Climate Change at Risk in G20 Agenda as Australia Sees No Agreement Among Member Economies
By Reissa Su | July 4, 2014 1:03 PM EST
Climate change action is at risk of not being a priority in the G20 agenda as Australia "sees little consensus" among the group of leading economies. According to senior official Heather Smith, who is also the personal representative of Prime Minister Tony Abbott, said G20 countries have yet to agree on taking major new steps to address climate change.
Steam rises from the stacks of the coal-fired Jim Bridger Power Plant outside Point of the Rocks, Wyoming in this file photo taken March 14, 2014. REUTERS/Jim Urquhart/Files
Smith said there is a need to find agreement among the group of countries. Reports said there is a "strong political consensus" within the G20 about the need for political action in response to climate. She said the G20 summit in Brisbane in Novemver will push climate change negotiations as they gain momentum.
After a speech on Australia's G20 presidency, she said G20 countries were encouraged to invest in green technology and infrastructure. She added there was work being done to lower subsidies on fossil fuels and climate change financing.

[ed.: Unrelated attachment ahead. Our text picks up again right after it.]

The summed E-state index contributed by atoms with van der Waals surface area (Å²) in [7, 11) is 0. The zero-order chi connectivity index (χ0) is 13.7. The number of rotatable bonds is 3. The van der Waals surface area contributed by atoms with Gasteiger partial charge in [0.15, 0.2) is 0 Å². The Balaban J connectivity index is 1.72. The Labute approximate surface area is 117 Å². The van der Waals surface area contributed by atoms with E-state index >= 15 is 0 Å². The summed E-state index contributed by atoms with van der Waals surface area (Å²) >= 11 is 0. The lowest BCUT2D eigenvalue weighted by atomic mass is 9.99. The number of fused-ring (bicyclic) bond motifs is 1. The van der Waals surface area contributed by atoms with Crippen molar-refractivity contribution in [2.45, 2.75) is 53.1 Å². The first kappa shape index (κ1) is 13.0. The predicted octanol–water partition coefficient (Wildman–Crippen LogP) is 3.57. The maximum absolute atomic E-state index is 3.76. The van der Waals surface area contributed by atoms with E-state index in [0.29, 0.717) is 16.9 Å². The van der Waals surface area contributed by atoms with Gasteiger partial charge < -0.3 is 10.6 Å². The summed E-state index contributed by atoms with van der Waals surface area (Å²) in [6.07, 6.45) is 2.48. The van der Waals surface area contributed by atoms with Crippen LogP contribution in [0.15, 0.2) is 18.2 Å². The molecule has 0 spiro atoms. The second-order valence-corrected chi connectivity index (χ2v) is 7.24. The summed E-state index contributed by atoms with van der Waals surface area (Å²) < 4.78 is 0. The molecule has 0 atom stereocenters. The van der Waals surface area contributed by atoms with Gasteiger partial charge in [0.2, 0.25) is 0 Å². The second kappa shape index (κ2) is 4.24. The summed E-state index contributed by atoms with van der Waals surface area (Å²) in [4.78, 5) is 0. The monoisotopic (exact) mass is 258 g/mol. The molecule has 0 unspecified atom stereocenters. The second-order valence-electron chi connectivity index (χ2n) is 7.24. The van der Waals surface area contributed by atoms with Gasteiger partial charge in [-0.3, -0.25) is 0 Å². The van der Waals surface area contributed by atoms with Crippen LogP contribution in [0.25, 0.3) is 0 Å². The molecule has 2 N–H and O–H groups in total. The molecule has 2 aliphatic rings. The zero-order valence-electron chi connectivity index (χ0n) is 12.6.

She added it's not Australia's position but the membership as the reason for the lack of consensus on climate change. She cited a pilot project of the United States about phasing out fossil fuel subsidies and said only one country had joined.
Mr Abbott has taken the position that climate change is a "significant" problem but is not a priority and not the only issue the world faces. He is firm on the issue of carbon tax repeal because he believes it will only harm Australia's economy and not necessarily "helping" the environment.
Several reports have surfaced about Australia's worsening dry spells, intense heat waves and frequent bushfire seasons. These should be causes for concern Mr Abbott and the Coalition government after CSIRO and the Bureau of Meteorology previously released the State of the Climate report. The two-year study has prompted calls for curbing carbon emissions from human activities. Greenhouse emissions are already at record levels. Climate scientists predicted the world will be 5 degrees hotter by 2070.
BHP Billiton Chief Executive Andrew Mackenzie has expressed his support for Abbott on his decision to forgo climate change in the agenda despite the country's image as "being disengaged" from the global climate change debate. The head of the world's largest miner said he doesn't think the move is a backward step and agreed with Mr Abbott to focus more on other issues.
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